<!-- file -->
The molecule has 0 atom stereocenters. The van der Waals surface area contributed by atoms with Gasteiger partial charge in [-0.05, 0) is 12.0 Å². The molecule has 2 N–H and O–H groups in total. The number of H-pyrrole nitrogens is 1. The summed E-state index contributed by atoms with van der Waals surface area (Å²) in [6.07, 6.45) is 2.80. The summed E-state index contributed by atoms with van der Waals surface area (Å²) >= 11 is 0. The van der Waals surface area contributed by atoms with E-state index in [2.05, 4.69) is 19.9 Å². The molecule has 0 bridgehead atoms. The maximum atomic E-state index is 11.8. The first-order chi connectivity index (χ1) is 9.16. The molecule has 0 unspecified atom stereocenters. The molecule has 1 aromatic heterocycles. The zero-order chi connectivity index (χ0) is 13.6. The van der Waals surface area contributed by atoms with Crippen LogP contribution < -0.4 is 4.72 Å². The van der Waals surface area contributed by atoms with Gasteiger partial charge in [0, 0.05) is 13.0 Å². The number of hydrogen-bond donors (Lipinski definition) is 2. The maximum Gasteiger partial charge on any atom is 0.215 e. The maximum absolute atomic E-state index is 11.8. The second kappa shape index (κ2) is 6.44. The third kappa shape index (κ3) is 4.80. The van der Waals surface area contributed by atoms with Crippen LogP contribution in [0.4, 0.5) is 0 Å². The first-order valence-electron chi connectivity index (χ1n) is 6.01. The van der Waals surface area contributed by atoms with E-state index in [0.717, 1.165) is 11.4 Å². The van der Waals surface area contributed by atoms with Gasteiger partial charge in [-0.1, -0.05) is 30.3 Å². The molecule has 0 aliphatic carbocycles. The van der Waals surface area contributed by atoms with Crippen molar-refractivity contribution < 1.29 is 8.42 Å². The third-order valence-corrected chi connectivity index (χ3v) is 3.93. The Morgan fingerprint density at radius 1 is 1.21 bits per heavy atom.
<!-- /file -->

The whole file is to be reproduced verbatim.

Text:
The molecule has 0 atom stereocenters. The van der Waals surface area contributed by atoms with Gasteiger partial charge in [-0.05, 0) is 12.0 Å². The molecule has 2 N–H and O–H groups in total. The number of H-pyrrole nitrogens is 1. The summed E-state index contributed by atoms with van der Waals surface area (Å²) in [6.07, 6.45) is 2.80. The summed E-state index contributed by atoms with van der Waals surface area (Å²) >= 11 is 0. The van der Waals surface area contributed by atoms with E-state index in [2.05, 4.69) is 19.9 Å². The molecule has 0 bridgehead atoms. The maximum atomic E-state index is 11.8. The first-order chi connectivity index (χ1) is 9.16. The molecule has 0 unspecified atom stereocenters. The molecule has 1 aromatic heterocycles. The zero-order chi connectivity index (χ0) is 13.6. The van der Waals surface area contributed by atoms with Crippen LogP contribution < -0.4 is 4.72 Å². The van der Waals surface area contributed by atoms with Gasteiger partial charge in [0, 0.05) is 13.0 Å². The number of hydrogen-bond donors (Lipinski definition) is 2. The maximum Gasteiger partial charge on any atom is 0.215 e. The maximum absolute atomic E-state index is 11.8. The second kappa shape index (κ2) is 6.44. The third kappa shape index (κ3) is 4.80. The van der Waals surface area contributed by atoms with Crippen LogP contribution in [0.4, 0.5) is 0 Å². The first-order valence-electron chi connectivity index (χ1n) is 6.01. The van der Waals surface area contributed by atoms with E-state index in [0.717, 1.165) is 11.4 Å². The van der Waals surface area contributed by atoms with Gasteiger partial charge in [-0.1, -0.05) is 30.3 Å². The molecule has 0 aliphatic carbocycles. The van der Waals surface area contributed by atoms with Crippen molar-refractivity contribution < 1.29 is 8.42 Å². The third-order valence-corrected chi connectivity index (χ3v) is 3.93. The Morgan fingerprint density at radius 1 is 1.21 bits per heavy atom.